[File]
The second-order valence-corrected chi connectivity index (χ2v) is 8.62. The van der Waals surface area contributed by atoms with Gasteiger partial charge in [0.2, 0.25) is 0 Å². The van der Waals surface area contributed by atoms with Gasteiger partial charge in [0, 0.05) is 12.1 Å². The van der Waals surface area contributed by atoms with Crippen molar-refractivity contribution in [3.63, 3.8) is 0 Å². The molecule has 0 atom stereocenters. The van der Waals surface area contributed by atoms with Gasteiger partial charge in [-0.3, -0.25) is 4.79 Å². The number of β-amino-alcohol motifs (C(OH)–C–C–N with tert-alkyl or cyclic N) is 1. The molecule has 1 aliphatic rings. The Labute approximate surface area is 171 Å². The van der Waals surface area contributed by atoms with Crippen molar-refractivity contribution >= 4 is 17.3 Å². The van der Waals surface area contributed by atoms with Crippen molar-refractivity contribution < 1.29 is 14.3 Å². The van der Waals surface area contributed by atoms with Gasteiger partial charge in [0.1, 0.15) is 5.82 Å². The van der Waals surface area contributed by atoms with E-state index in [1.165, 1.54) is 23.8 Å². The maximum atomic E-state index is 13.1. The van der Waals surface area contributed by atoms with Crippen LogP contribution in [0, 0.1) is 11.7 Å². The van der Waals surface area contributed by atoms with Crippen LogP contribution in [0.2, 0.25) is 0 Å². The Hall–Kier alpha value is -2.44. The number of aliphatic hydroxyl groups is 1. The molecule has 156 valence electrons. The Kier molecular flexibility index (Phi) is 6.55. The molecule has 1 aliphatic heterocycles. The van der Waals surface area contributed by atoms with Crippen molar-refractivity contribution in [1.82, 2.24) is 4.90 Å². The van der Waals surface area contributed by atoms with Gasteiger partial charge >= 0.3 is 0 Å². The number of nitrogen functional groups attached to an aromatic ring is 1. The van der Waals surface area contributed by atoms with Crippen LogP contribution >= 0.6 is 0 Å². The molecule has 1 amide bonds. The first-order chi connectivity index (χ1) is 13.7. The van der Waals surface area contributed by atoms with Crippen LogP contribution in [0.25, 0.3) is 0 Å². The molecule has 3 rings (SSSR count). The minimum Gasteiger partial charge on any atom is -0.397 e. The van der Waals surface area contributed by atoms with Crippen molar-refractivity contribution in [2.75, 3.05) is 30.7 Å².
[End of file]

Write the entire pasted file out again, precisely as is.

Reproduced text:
The second-order valence-corrected chi connectivity index (χ2v) is 8.62. The van der Waals surface area contributed by atoms with Gasteiger partial charge in [0.2, 0.25) is 0 Å². The van der Waals surface area contributed by atoms with Gasteiger partial charge in [0, 0.05) is 12.1 Å². The van der Waals surface area contributed by atoms with Crippen molar-refractivity contribution in [3.63, 3.8) is 0 Å². The molecule has 0 atom stereocenters. The van der Waals surface area contributed by atoms with Gasteiger partial charge in [-0.3, -0.25) is 4.79 Å². The number of β-amino-alcohol motifs (C(OH)–C–C–N with tert-alkyl or cyclic N) is 1. The molecule has 1 aliphatic rings. The Labute approximate surface area is 171 Å². The van der Waals surface area contributed by atoms with Crippen molar-refractivity contribution >= 4 is 17.3 Å². The van der Waals surface area contributed by atoms with Crippen molar-refractivity contribution < 1.29 is 14.3 Å². The van der Waals surface area contributed by atoms with Gasteiger partial charge in [0.1, 0.15) is 5.82 Å². The van der Waals surface area contributed by atoms with E-state index in [1.165, 1.54) is 23.8 Å². The maximum atomic E-state index is 13.1. The van der Waals surface area contributed by atoms with Crippen LogP contribution in [0, 0.1) is 11.7 Å². The van der Waals surface area contributed by atoms with Crippen LogP contribution in [0.2, 0.25) is 0 Å². The Hall–Kier alpha value is -2.44. The number of aliphatic hydroxyl groups is 1. The molecule has 156 valence electrons. The Kier molecular flexibility index (Phi) is 6.55. The molecule has 1 aliphatic heterocycles. The van der Waals surface area contributed by atoms with Crippen molar-refractivity contribution in [1.82, 2.24) is 4.90 Å². The van der Waals surface area contributed by atoms with Gasteiger partial charge >= 0.3 is 0 Å². The number of nitrogen functional groups attached to an aromatic ring is 1. The van der Waals surface area contributed by atoms with Crippen LogP contribution >= 0.6 is 0 Å². The molecule has 1 amide bonds. The first-order chi connectivity index (χ1) is 13.7. The van der Waals surface area contributed by atoms with Crippen LogP contribution in [0.25, 0.3) is 0 Å². The molecule has 3 rings (SSSR count). The minimum Gasteiger partial charge on any atom is -0.397 e. The van der Waals surface area contributed by atoms with Crippen molar-refractivity contribution in [2.75, 3.05) is 30.7 Å².